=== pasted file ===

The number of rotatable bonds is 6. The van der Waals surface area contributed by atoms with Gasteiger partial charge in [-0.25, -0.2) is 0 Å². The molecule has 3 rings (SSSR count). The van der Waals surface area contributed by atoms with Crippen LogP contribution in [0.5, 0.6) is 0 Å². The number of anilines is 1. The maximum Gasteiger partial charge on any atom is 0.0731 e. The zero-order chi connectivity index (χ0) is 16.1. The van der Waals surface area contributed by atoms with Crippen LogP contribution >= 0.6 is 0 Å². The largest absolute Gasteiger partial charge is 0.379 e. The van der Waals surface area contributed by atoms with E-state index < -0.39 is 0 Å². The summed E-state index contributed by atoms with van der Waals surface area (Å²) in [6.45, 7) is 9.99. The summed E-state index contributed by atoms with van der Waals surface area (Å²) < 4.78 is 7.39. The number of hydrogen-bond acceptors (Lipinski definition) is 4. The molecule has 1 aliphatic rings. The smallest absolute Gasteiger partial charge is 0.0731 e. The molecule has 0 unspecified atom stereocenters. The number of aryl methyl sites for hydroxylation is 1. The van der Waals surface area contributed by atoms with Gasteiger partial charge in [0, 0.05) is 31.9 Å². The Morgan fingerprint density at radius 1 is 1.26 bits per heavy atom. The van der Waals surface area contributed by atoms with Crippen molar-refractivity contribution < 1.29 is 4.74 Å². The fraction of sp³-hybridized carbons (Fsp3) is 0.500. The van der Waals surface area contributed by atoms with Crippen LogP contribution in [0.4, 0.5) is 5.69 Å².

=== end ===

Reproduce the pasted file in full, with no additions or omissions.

The number of rotatable bonds is 6. The van der Waals surface area contributed by atoms with Gasteiger partial charge in [-0.25, -0.2) is 0 Å². The molecule has 3 rings (SSSR count). The van der Waals surface area contributed by atoms with Crippen LogP contribution in [0.5, 0.6) is 0 Å². The number of anilines is 1. The maximum Gasteiger partial charge on any atom is 0.0731 e. The zero-order chi connectivity index (χ0) is 16.1. The van der Waals surface area contributed by atoms with Crippen LogP contribution >= 0.6 is 0 Å². The largest absolute Gasteiger partial charge is 0.379 e. The van der Waals surface area contributed by atoms with E-state index < -0.39 is 0 Å². The summed E-state index contributed by atoms with van der Waals surface area (Å²) in [6.45, 7) is 9.99. The summed E-state index contributed by atoms with van der Waals surface area (Å²) < 4.78 is 7.39. The number of hydrogen-bond acceptors (Lipinski definition) is 4. The molecule has 1 aliphatic rings. The smallest absolute Gasteiger partial charge is 0.0731 e. The molecule has 0 unspecified atom stereocenters. The number of aryl methyl sites for hydroxylation is 1. The van der Waals surface area contributed by atoms with Gasteiger partial charge in [0, 0.05) is 31.9 Å². The Morgan fingerprint density at radius 1 is 1.26 bits per heavy atom. The van der Waals surface area contributed by atoms with Crippen molar-refractivity contribution < 1.29 is 4.74 Å². The fraction of sp³-hybridized carbons (Fsp3) is 0.500. The van der Waals surface area contributed by atoms with Crippen LogP contribution in [0.4, 0.5) is 5.69 Å².